Europe Criticizes Bush; Follows His Lead in "War on Terror"

Outgoing U.S. President George W. Bush has been unpopular in Europe, but his policies in fighting the 'war on terror' have found many takers.

Daniel Finke and Thomas Koenig, professors of politics at the University of Mannheim, 500 km south of Berlin, have found numerous similarities between U.S. "homeland security" and European laws since 2001.

"We do not want to attack all EU homeland security policies, but we have found there is a law-making trend across Europe that reduces civil liberties in exchange for more collective security," Koenig told IPS.

Finke and Koenig studied Austria, Britain, Denmark, Germany and Sweden.

The new European laws reducing civil rights range from introducing biometric control devices such as computerised passports and the digital registration of fingerprints to surveillance and storage of all telephone and Internet traffic and transaction data, including bank operations.

Finke and Koenig say the European trend of trading off civil freedoms against homeland security goes against the rights of democratic institutions such as parliaments. "Parliaments are forced to ratify all government decisions in this matter without questioning, and without the right to discuss and eventually reject elements of the laws," Koenig said.

This means, he added, that governments have been turning off the democratic system of check and balances. "On the question of homeland security, we are facing the dismantling of traditional democratic controls."

In a new book Der Terrorist als Gesetzgeber -- Wie man mit Angst Politik Macht (The Lawmaker as Terrorist, or How Politics Foments Fear), Heribert Prantl, a former district attorney in Munich, and now leading editorial commentator at the Sueddeutsche Zeitung newspaper, says governments all over the industrialised world have "sacrificed civil rights at the altar of homeland security and the so-called war against terror.

"Inspired by the notion of preventing terror, which pervades U.S. foreign policy under George W. Bush, the new anti-terror laws consider every one of us a potential terrorist," Prantl told IPS. "Until 2001, it was the other way around: if you did not give a reason to be a suspect, you were left in peace. This was called the rule of law. Now laws are taking away our freedoms."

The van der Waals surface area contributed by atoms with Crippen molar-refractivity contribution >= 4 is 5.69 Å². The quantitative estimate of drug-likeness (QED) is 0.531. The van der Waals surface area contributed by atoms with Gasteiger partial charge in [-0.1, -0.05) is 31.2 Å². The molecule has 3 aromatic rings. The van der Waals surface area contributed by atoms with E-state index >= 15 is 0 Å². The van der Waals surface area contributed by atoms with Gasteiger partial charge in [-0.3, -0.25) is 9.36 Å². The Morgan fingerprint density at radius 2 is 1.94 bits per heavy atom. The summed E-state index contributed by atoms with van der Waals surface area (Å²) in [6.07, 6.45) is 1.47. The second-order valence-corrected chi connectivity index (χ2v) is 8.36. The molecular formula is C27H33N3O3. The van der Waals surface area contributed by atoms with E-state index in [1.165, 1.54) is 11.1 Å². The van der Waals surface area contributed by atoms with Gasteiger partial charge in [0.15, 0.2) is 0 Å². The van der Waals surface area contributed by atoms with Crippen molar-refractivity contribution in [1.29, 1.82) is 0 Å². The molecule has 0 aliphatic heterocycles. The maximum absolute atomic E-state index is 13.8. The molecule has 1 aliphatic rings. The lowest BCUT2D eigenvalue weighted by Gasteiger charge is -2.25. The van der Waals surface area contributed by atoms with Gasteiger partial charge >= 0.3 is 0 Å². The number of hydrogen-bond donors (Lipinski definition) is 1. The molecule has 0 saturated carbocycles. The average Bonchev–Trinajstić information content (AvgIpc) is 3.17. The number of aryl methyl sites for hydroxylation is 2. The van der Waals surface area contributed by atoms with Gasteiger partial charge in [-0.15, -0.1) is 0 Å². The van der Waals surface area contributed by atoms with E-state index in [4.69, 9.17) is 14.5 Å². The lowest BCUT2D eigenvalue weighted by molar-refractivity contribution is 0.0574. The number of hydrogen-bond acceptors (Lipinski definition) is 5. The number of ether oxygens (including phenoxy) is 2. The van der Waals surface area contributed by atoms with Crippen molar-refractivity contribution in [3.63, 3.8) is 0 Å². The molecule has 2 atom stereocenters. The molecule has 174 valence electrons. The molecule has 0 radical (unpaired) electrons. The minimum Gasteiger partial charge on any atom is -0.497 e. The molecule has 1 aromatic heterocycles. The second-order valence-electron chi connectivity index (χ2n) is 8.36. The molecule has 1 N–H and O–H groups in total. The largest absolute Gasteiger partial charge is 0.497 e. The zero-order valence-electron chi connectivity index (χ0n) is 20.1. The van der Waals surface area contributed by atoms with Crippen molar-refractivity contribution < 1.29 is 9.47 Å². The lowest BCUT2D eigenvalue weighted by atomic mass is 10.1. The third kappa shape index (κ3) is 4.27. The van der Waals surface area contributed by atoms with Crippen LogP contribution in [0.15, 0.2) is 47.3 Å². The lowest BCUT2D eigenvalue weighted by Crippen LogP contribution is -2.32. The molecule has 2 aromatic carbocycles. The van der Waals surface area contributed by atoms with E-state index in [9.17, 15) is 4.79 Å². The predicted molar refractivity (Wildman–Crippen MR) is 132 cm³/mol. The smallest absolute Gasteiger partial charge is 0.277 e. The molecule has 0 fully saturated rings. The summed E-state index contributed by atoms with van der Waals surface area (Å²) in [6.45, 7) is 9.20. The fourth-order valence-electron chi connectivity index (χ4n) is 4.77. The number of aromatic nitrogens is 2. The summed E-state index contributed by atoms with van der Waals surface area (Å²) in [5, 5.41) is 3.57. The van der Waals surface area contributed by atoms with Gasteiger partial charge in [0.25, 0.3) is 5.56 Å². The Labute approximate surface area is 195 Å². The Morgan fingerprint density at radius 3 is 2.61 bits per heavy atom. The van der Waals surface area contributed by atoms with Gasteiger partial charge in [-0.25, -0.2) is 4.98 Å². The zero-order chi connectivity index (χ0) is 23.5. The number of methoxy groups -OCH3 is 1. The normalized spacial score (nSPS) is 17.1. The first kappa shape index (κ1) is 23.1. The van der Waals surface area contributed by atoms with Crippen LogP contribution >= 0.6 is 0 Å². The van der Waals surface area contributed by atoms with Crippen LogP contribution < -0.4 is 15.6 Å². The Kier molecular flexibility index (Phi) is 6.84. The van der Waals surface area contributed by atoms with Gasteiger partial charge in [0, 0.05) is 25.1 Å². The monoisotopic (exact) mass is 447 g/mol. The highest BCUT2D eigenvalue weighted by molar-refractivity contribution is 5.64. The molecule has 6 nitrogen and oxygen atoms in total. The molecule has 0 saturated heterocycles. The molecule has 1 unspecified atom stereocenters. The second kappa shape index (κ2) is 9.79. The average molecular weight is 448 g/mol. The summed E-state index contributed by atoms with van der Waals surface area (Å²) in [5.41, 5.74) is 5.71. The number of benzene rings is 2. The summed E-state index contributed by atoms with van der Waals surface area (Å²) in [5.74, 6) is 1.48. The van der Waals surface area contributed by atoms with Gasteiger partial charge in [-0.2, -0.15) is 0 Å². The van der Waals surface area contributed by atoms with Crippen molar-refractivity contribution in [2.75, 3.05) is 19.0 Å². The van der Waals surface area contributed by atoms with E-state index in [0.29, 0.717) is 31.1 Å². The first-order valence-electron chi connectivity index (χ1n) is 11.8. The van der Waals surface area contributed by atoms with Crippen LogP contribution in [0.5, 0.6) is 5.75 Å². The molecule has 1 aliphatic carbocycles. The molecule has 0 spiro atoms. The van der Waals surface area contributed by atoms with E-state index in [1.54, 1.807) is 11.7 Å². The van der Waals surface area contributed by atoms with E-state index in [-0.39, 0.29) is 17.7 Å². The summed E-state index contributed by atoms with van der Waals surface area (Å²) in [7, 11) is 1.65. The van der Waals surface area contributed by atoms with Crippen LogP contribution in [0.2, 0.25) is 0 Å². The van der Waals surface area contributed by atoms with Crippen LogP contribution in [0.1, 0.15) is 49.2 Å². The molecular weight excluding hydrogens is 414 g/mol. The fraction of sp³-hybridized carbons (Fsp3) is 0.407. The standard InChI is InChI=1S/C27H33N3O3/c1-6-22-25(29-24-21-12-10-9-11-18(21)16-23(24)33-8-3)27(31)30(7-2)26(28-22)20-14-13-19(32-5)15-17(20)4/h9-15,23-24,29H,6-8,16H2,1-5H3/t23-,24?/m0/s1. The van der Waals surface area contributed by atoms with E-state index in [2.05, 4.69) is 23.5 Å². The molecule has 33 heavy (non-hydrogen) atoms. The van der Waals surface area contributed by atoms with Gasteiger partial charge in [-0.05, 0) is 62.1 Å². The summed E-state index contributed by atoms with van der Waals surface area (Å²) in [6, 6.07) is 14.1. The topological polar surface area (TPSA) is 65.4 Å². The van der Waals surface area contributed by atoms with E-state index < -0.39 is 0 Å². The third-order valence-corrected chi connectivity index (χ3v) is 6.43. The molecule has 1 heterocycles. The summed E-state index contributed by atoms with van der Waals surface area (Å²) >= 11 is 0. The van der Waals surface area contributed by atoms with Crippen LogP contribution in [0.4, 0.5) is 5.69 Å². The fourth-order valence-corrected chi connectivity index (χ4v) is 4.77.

The French watchdog Reporters Sans Frontieres (RSF) said in a report last month that EU countries have been curtailing the rights of journalists to report freely on political issues. The report says the U.S. is now behind African countries such as Mali, Ghana and Namibia in the world ranking of countries on respecting freedom of information.

Some European countries have been systematically harassing journalists, it says. "France has for the past two years held the European record for police and court interventions linked to the confidentiality of journalists' sources, with five searches, two preliminary indictments and four summonses."

The report condemned particularly the arrest of investigative journalist Guillaume Dasquié by the state intelligence agency Directorate for Territorial Surveillance (DST), and of Bruno Thomas, a reporter for the motoring weekly Auto Plus.

Dasquié was detained by the DST in December 2007 after he published an intelligence report on Osama bin Laden and Al-Qaeda in July in the Le Monde daily. Dasquié was released after two days of questioning at the DST headquarters in Paris.

Thomas was detained in July 2007 and is still under judicial investigation after he published a report on a new model by French automobile maker Renault that is not yet in the market. Auto Plus editor-in-chief Laurent Chiapello said the matter was "blown out of proportion" and that the journalist was "simply doing his job, that is finding new information to better inform the reader."